Is a unified financial regulator a good idea? - NO

Ashoak Upadhyay | Updated on March 12, 2018

Multiple regulators are a better bet for diversified financial institutions. This is even as the Financial Sector Legislative Reforms Commission (FSLRC) has opted for a single or super regulator to replace those in equity, commodities, pensions and insurance sectors.

Is this a more efficient way of ensuring financial oversight? Many bankers and business men would point to the UK’s Financial Services Authority (FSA) as a case in point.

However, from the financial stability point of view, both forms of regulatory mechanisms failed; UK’s FSA watched as Northern Rock and then RBS collapsed, the multiple regulators in America had no clue as to what was happening or why it happened. Ask Ben Bernanke and Alan Greenspan.

In fact, the US has had multiple regulators and till 2008 the system worked efficiently. It’s got back to its feet, despite attempts by the Dodd-Frank legislation to create some sort of tighter regulatory overreach.

If we look beyond the interests of stakeholders as owners of capital, for whom of course rate of return is vital, then the question to ask is: how can one ensure financial stability, such that crises of the kind that have rocked so many regions, from Japan to Argentina to Cyprus over the past three or more decades, do not occur?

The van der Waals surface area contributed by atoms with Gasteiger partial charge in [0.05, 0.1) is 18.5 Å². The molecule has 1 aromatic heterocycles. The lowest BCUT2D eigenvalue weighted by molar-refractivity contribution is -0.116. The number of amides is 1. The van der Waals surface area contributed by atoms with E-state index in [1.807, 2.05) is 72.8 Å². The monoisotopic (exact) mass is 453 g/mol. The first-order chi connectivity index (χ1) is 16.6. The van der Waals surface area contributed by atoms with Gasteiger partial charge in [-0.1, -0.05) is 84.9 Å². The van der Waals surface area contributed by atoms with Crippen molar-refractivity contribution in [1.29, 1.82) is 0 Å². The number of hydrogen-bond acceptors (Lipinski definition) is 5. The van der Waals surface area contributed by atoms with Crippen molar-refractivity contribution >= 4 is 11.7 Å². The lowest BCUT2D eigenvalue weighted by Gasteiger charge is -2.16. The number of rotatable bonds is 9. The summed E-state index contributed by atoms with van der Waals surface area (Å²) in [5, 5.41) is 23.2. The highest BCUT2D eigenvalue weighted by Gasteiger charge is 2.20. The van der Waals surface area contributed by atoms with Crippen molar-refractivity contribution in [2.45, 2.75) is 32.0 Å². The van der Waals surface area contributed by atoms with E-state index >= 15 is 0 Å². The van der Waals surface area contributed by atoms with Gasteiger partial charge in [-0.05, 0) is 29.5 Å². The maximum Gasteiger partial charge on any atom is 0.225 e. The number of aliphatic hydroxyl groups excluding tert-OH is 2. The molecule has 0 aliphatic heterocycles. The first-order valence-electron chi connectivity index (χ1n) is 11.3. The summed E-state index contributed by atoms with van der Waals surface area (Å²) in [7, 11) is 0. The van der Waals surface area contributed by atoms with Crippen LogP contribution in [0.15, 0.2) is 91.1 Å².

The answer would depend on a larger question -- the kind of financial structure we wish to create for the regulator(s) to police. Or, perhaps it might serve to ask what kind of structure brought the world to its knees in 2008.

The ‘universal banking’ model, aided by freeing of capital controls, made mincemeat of both forms of regulation — in the US, vast financial conglomerates could engage in regulatory arbitrage and exploit trans-border capital flows. The system of incentives for constant innovation of financial products which meant excessive risk-taking (of the kind that would have tempted some officials of private banks caught in the sting operation) created its own logic of success that, till 2008, explained itself even to the regulators working under laws radically altered to suit the universal banking model.

If both the super-cop and a clutch of regulators failed in the UK and US to prevent the crisis or at least stem it, though they did allow for its efficient working till 2008, then it is best to blame the financial architecture for whatever happened.

Before we address the FSLRC’s suggestions for a regulatory model, it might be useful to ask if we would like to replicate the models followed in the West: the conglomerate financial institution, the “too-big, too correlated too interconnected to fail” enterprise that stymied both the UK and US regulators.

If we decide to stay with diversified institutions, “with different ownership, incentives and objectives”, as Joseph Stiglitz put it in his recent lecture at the RBI, then, well-trained multiple regulators could be the best bet.

Published on March 29, 2013

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